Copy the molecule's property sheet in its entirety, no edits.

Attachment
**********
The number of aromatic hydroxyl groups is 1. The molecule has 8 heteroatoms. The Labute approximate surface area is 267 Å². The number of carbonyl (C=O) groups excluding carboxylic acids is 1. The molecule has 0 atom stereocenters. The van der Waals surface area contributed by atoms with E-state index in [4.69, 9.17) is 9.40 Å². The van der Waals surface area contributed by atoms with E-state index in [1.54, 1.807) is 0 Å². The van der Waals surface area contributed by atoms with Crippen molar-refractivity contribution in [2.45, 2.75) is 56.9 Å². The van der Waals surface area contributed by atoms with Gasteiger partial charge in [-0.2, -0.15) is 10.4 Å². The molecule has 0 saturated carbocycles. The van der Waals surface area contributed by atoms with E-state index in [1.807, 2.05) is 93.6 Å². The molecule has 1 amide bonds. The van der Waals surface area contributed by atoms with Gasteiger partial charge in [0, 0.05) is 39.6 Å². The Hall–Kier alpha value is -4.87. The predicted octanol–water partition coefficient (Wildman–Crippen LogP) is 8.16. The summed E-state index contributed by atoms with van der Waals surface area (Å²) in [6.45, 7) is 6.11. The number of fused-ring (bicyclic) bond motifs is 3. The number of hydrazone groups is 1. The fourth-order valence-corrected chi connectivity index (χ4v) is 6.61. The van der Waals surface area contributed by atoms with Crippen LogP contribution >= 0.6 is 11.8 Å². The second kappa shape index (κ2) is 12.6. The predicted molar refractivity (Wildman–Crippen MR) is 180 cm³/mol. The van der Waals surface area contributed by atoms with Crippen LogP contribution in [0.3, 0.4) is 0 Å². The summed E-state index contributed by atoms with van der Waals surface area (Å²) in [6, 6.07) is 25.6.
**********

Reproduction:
The number of aromatic hydroxyl groups is 1. The molecule has 8 heteroatoms. The Labute approximate surface area is 267 Å². The number of carbonyl (C=O) groups excluding carboxylic acids is 1. The molecule has 0 atom stereocenters. The van der Waals surface area contributed by atoms with E-state index in [4.69, 9.17) is 9.40 Å². The van der Waals surface area contributed by atoms with E-state index in [1.54, 1.807) is 0 Å². The van der Waals surface area contributed by atoms with Crippen molar-refractivity contribution in [2.45, 2.75) is 56.9 Å². The van der Waals surface area contributed by atoms with Gasteiger partial charge in [-0.2, -0.15) is 10.4 Å². The molecule has 0 saturated carbocycles. The van der Waals surface area contributed by atoms with E-state index in [1.807, 2.05) is 93.6 Å². The molecule has 1 amide bonds. The van der Waals surface area contributed by atoms with Gasteiger partial charge in [0, 0.05) is 39.6 Å². The Hall–Kier alpha value is -4.87. The predicted octanol–water partition coefficient (Wildman–Crippen LogP) is 8.16. The summed E-state index contributed by atoms with van der Waals surface area (Å²) in [6.45, 7) is 6.11. The number of fused-ring (bicyclic) bond motifs is 3. The number of hydrazone groups is 1. The fourth-order valence-corrected chi connectivity index (χ4v) is 6.61. The van der Waals surface area contributed by atoms with Crippen LogP contribution >= 0.6 is 11.8 Å². The second kappa shape index (κ2) is 12.6. The predicted molar refractivity (Wildman–Crippen MR) is 180 cm³/mol. The van der Waals surface area contributed by atoms with Crippen LogP contribution in [0.3, 0.4) is 0 Å². The summed E-state index contributed by atoms with van der Waals surface area (Å²) in [6, 6.07) is 25.6.